Yes Covid has mutated but it's not spreading faster, scientists discover

THE CORONAVIRUS has mutated but new strains aren’t making it spread faster, scientists have claimed.

Researchers said the virus will change over time and stated that people need to remain “vigilant” against new strains.

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Experts at University College London (UCL) said that the imminent introduction of vaccines could “exert new selective pressures on the virus”, these they claim – could lead to mutations that don’t respond to jabs.

It comes after it was earlier this week revealed that the Oxford/Astrazenca vaccine is 90 per cent effective.

Other vaccines such as the Moderna jab and the Pfizer offering have in recent weeks, been found to be 95 per cent effective.

The findings of the UCL research are based on coronavirus genomes – or genetic material – from more than 46,000 people with Covid-19 from 99 countries.

The research was published in Nature Communications and lead author Professor Francois Balloux, of UCL Genetics Institute said the team is confident they will be able to spot changes in mutation in time for vaccines to be updated.

"The news on the vaccine front looks great.

"The virus may well acquire vaccine-escape mutations in the future, but we're confident we'll be able to flag them up promptly, which would allow updating the vaccines in time if required”, Prof Francois said.

None of these mutations are making Covid-19 spread more rapidly, but we need to remain vigilant and continue monitoring new mutations, particularly as vaccines get rolled out


First and corresponding author Lucy van Dorp, of UCL Genetics Institute added: “None of these mutations are making Covid-19 spread more rapidly, but we need to remain vigilant and continue monitoring new mutations, particularly as vaccines get rolled out."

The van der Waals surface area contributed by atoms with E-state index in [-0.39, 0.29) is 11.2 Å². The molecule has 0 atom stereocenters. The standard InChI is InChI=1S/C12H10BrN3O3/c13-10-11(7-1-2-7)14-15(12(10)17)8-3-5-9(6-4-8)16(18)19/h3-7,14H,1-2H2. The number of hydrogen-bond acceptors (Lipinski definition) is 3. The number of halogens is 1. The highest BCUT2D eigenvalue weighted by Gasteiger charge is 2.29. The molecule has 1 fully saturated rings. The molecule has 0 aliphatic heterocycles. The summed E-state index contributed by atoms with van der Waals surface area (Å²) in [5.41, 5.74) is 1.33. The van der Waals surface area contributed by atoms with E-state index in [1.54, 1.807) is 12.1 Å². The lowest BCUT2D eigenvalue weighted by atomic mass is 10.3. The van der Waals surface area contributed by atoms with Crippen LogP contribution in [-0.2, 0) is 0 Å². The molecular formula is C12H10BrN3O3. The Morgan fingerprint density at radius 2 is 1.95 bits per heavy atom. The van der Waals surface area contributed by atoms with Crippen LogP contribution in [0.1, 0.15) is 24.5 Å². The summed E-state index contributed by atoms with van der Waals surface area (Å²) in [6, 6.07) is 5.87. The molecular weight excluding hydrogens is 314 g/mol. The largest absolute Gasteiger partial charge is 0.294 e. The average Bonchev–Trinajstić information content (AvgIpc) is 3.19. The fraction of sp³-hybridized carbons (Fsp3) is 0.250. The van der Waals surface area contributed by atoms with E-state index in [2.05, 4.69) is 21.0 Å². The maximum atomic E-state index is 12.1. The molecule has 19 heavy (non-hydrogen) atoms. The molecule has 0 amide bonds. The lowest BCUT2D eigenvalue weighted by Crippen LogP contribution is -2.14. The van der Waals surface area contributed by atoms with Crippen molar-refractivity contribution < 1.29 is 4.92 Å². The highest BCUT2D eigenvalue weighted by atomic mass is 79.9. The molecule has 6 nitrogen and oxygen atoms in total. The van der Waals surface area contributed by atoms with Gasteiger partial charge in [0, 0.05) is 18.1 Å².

The researchers state that mutations in the coronavirus can develop in three ways.

These are: mistakes resulting from copying errors as the virus replicates itself inside the human body; through interactions with other viruses infecting the same cell; and changes induced by the host's or a person's own immune system.

UCL experts and scientists from Cirad, the Universite de la Reunion and the University of Oxford, analysed a global dataset of Sars-Cov-2 genomes from 46,723 people, collected up until the end of July 2020.

More mutations

So far they have identified 12,706 mutations in Sars-Cov-2.

But this doesn’t mean that there are 12,706 different versions of the virus and the experts said that mutations occurred repeatedly in 398 of the cases.

The experts found no evidence that these common mutations were making it easier for the virus to spread.

They did however state that the most common mutations are neutral for the virus – including one mutation in the virus spike protein called D614G.

Common mutations, it was found, were mainly induced by the immune system rather than the virus adapting to the human host.

However, they added this is in contrast to what happened when Sars-Cov-2 later jumped from humans into farmed minks.

Ms van Dorp said: "When we analysed virus genomes sourced from mink, we were amazed to see the same mutation appearing over and again in different mink farms, despite those same mutations having rarely been observed in humans before."

Over the weekend it was reported that scientists in the UK were monitoring 4,000 deadly strains of coronavirus.

A vaccine could potentially cause an explosion in mutations of coronavirus – which is a natural, but worrying reaction.

As the virus fends for itself and tries to avoid extinction, it could cause a new strain to circulate which our current antibodies may not be able to protect us from.

Last month it was also revealed that a strain of the virus in Spain was likely to have infected Brits who had travelled to the country for some summer sun.

The experts at UCL added that Covid-19 will become more common in human populations – but said this does not mean the virus will become anymore harmful.

Ms van Dorp added: "The virus seems well adapted to transmission among humans, and it may have already reached its fitness optimum in the human host by the time it was identified as a novel virus."

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